Rhubarb is the darling of cobblers, breads, crisps and those mile-high pies. But this tenacious vegetable (technically, that is, though usually referred to as a fruit), one of the season’s first, is just as good savory as sweet.

Before cooking rhubarb, take a taste. (Not the leaves, they’re poisonous.) Try dipping the stalk in sugar, honey or maple syrup, to appreciate its zing. When lightly sweetened, chopped rhubarb is good tossed with spring greens or into a fruit salad. Whirred with butter and a little brown sugar in a food processor, rhubarb butter is terrific dabbed on roasted chicken and grilled fish. It makes a nice tonic, too. Just steep equal parts rhubarb and water in a pitcher overnight. Strain off the rhubarb, sweeten to taste and serve over ice with a splash of vodka or gin.

When cooking rhubarb, use a light hand. It’s terrific roasted, tossed right into the baking dish with chicken or pork. On the stove, simmer it over low heat in a minimal amount of liquid — orange, lemon or juice or water — until it’s just tender, not mushy, so that its texture and zip shine through. Whisk in a little mustard or horseradish and honey for a fine basting sauce.

Rhubarb was originally cultivated in China and worked its way via trade routes through Europe. Beloved by the Brits, it traveled with the early settlers to New England and through the U.S., where it thrives in our northern climates. If you don’t grow rhubarb or don’t have a friend who does, find it at the farmers market and buy it by the bundle.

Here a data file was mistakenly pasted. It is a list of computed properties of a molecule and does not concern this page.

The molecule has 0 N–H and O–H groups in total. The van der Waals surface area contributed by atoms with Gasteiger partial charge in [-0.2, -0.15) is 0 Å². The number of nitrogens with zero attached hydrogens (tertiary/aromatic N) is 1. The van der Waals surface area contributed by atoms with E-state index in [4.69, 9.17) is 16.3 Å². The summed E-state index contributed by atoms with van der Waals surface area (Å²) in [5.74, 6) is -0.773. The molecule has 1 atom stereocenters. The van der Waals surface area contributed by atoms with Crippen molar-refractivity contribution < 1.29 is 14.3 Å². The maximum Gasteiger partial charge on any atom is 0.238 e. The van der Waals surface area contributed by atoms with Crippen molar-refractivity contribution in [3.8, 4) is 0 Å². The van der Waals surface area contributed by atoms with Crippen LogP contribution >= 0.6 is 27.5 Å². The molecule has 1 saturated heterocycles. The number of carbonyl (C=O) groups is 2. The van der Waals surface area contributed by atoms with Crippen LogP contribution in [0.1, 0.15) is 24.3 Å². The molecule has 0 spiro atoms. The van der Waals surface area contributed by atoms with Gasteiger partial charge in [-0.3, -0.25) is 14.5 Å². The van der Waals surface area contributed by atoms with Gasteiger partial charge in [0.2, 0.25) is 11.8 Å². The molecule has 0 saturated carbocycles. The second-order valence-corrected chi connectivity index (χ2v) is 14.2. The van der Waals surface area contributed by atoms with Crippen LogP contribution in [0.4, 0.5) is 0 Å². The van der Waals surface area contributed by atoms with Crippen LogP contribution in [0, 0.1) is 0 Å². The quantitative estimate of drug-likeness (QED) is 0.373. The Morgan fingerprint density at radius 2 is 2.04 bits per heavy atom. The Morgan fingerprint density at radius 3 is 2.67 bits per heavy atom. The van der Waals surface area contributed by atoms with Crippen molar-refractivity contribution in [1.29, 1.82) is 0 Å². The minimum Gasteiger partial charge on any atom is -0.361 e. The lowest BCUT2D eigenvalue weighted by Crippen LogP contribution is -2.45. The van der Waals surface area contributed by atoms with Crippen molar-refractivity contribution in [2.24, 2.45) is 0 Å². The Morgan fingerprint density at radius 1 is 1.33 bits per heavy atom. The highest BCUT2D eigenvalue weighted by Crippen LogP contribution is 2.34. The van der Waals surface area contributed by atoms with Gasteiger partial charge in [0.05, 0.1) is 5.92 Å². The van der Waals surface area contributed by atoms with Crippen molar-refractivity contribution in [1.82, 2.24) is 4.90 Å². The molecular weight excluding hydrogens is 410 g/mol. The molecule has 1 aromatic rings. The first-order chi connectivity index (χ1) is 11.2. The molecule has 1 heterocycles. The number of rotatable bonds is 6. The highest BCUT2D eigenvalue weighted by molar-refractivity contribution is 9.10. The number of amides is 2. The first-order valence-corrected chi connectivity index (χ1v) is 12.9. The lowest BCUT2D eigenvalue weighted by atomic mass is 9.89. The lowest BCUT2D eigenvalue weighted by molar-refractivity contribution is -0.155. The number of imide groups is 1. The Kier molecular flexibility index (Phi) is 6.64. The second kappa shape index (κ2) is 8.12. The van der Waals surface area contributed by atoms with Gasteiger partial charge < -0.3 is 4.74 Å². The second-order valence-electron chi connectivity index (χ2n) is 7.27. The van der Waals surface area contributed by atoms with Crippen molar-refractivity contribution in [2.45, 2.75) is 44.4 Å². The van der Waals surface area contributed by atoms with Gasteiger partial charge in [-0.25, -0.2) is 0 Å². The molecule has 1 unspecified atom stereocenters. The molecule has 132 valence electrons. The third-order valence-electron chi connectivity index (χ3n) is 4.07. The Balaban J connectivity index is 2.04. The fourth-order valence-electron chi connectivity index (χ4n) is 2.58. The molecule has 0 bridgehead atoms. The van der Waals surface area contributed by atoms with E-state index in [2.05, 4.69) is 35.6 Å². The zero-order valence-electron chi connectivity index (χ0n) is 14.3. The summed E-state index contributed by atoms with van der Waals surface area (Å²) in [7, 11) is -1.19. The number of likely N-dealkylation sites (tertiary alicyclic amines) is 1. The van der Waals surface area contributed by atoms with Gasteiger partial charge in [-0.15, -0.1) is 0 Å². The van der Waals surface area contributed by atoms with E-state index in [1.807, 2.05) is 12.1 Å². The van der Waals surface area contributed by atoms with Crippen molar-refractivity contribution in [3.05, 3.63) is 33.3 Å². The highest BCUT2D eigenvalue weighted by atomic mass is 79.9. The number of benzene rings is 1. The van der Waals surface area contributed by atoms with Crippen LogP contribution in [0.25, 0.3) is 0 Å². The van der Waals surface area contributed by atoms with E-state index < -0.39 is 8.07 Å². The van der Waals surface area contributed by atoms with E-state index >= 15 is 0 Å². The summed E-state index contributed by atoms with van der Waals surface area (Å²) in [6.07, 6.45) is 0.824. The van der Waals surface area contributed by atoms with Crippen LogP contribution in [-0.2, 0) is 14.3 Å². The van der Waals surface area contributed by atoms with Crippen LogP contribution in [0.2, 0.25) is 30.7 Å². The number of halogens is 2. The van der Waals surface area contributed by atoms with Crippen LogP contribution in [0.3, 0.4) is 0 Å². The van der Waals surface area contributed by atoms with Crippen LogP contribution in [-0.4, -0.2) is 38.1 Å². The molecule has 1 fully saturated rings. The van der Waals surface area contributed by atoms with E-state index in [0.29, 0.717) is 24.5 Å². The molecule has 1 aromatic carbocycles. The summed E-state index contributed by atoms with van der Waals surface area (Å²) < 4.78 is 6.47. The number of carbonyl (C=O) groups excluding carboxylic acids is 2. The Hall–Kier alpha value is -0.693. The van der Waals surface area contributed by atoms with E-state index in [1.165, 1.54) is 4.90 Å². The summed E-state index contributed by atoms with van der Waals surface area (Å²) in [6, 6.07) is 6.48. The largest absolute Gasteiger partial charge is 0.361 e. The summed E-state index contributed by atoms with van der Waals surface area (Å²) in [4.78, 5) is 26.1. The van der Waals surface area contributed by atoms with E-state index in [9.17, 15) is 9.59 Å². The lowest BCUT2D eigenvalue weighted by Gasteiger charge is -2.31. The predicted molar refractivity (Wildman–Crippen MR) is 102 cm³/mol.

Look for firm, plump stalks that are not nicked or bruised; the fatter, the juicier. Rhubarb will keep several days in the refrigerator in plastic bags. To freeze rhubarb, wash and cut the stalks into 2-inch pieces. Spread them out on a baking sheet, put in the freezer and leave until completely frozen, then transfer to freezer bags or airtight containers and return to the freezer.

The tangy flavor of rhubarb helps temper the heat of chiles in South of the Border salsas, like the recipe here. You can also add chopped rhubarb to tomato, watermelon or mango salsa recipes for the tang of lemon or lime.

All this is to say, rhubarb doesn’t need much. Let its real flavor shine.

Rhubarb Salsa

Makes about 1 cup.

Note: This is lightly cooked to retain the bold flavors of tangy rhubarb and hot pepper. For a tamer salsa, use a milder Anaheim pepper instead. Serve this with chips, on a turkey burger or over fish tacos. It will keep in a covered container for several days in the refrigerator. From Beth Dooley.

 1 lb. rhubarb, about 5 to 6 medium stalks

 1/2 jalapeño pepper, seeded and deveined, finely chopped, to taste

• 2 tbsp. fresh lime juice

• 2 tbsp. honey or sugar, or to taste

• Salt and freshly ground black pepper, to taste

• 1/2 c. chopped fresh cilantro

• 1 tbsp. chopped fresh mint


Trim the stem end of the rhubarb. Cut the rhubarb into 1/4-inch pieces. Place the rhubarb, pepper and lime juice into a saucepan and set over medium heat. Bring to a boil, reduce the heat, cover and simmer until the rhubarb is just tender. Remove from the heat. Sweeten with honey or sugar, and season with salt and pepper to taste. Toss in the cilantro and mint. Cool before serving.

Nutrition information per 2 tablespoons:

Calories 30 Fat 0 g Sodium 3 mg

Carbohydrates 7 g Saturated 0 g Total sugars 5 g

Protein 0 g Cholesterol 0 mg Dietary fiber 1 g

Exchanges per serving: ½ carb.


Beth Dooley is the author of “In Winter’s Kitchen.” Find her at bethdooleyskitchen.com.